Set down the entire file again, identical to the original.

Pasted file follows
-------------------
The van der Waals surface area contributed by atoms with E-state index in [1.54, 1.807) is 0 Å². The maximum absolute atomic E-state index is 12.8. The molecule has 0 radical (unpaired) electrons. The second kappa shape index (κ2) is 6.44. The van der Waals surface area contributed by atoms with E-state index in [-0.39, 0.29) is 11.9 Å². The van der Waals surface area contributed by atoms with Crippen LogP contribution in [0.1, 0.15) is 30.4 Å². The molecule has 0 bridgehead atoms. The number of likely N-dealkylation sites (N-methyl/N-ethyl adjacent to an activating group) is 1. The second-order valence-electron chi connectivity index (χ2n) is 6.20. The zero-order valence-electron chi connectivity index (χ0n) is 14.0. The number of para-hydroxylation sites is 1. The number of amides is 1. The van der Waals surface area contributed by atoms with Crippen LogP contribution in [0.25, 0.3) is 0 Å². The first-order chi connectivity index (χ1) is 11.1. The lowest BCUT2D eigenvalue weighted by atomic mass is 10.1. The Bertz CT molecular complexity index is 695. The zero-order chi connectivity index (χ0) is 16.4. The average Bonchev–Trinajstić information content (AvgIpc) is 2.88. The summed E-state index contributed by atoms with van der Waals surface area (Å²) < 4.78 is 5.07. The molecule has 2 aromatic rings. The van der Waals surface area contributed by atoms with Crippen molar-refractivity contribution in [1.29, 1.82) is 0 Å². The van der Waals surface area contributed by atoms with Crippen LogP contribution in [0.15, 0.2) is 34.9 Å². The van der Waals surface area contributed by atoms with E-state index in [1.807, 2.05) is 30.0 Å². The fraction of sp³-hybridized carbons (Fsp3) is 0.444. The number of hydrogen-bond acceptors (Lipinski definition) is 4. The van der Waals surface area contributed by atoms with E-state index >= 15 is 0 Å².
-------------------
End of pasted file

The van der Waals surface area contributed by atoms with E-state index in [1.54, 1.807) is 0 Å². The maximum absolute atomic E-state index is 12.8. The molecule has 0 radical (unpaired) electrons. The second kappa shape index (κ2) is 6.44. The van der Waals surface area contributed by atoms with E-state index in [-0.39, 0.29) is 11.9 Å². The van der Waals surface area contributed by atoms with Crippen LogP contribution in [0.1, 0.15) is 30.4 Å². The molecule has 0 bridgehead atoms. The number of likely N-dealkylation sites (N-methyl/N-ethyl adjacent to an activating group) is 1. The second-order valence-electron chi connectivity index (χ2n) is 6.20. The zero-order valence-electron chi connectivity index (χ0n) is 14.0. The number of para-hydroxylation sites is 1. The number of amides is 1. The van der Waals surface area contributed by atoms with Crippen LogP contribution in [0.25, 0.3) is 0 Å². The first-order chi connectivity index (χ1) is 11.1. The lowest BCUT2D eigenvalue weighted by atomic mass is 10.1. The Bertz CT molecular complexity index is 695. The zero-order chi connectivity index (χ0) is 16.4. The average Bonchev–Trinajstić information content (AvgIpc) is 2.88. The summed E-state index contributed by atoms with van der Waals surface area (Å²) < 4.78 is 5.07. The molecule has 2 aromatic rings. The van der Waals surface area contributed by atoms with Crippen molar-refractivity contribution in [1.29, 1.82) is 0 Å². The van der Waals surface area contributed by atoms with Crippen LogP contribution in [0.15, 0.2) is 34.9 Å². The van der Waals surface area contributed by atoms with E-state index in [1.807, 2.05) is 30.0 Å². The fraction of sp³-hybridized carbons (Fsp3) is 0.444. The number of hydrogen-bond acceptors (Lipinski definition) is 4. The van der Waals surface area contributed by atoms with E-state index >= 15 is 0 Å².